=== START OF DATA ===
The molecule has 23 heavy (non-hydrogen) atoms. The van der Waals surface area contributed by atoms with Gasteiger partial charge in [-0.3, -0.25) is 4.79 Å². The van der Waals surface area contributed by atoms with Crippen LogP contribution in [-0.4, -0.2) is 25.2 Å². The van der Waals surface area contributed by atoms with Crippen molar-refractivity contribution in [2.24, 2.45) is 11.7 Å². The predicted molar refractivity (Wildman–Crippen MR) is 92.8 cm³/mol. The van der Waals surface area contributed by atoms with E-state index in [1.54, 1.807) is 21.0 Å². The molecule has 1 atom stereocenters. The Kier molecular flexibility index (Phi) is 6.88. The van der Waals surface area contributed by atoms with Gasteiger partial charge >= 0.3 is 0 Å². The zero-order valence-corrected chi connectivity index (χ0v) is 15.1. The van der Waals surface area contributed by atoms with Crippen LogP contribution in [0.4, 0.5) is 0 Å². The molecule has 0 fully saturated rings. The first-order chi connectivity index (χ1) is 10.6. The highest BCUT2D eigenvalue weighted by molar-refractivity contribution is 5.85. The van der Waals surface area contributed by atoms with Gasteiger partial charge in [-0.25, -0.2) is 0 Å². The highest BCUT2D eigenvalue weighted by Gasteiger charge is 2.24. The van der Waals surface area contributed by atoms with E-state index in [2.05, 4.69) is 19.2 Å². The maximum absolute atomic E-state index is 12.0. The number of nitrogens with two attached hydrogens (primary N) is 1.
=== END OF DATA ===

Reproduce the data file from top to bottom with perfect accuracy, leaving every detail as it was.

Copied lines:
The molecule has 23 heavy (non-hydrogen) atoms. The van der Waals surface area contributed by atoms with Gasteiger partial charge in [-0.3, -0.25) is 4.79 Å². The van der Waals surface area contributed by atoms with Crippen LogP contribution in [-0.4, -0.2) is 25.2 Å². The van der Waals surface area contributed by atoms with Crippen molar-refractivity contribution in [2.24, 2.45) is 11.7 Å². The predicted molar refractivity (Wildman–Crippen MR) is 92.8 cm³/mol. The van der Waals surface area contributed by atoms with E-state index in [1.54, 1.807) is 21.0 Å². The molecule has 1 atom stereocenters. The Kier molecular flexibility index (Phi) is 6.88. The van der Waals surface area contributed by atoms with Gasteiger partial charge >= 0.3 is 0 Å². The zero-order valence-corrected chi connectivity index (χ0v) is 15.1. The van der Waals surface area contributed by atoms with Crippen LogP contribution in [0.4, 0.5) is 0 Å². The molecule has 0 fully saturated rings. The first-order chi connectivity index (χ1) is 10.6. The highest BCUT2D eigenvalue weighted by molar-refractivity contribution is 5.85. The van der Waals surface area contributed by atoms with Gasteiger partial charge in [-0.25, -0.2) is 0 Å². The highest BCUT2D eigenvalue weighted by Gasteiger charge is 2.24. The van der Waals surface area contributed by atoms with E-state index in [2.05, 4.69) is 19.2 Å². The maximum absolute atomic E-state index is 12.0. The number of nitrogens with two attached hydrogens (primary N) is 1.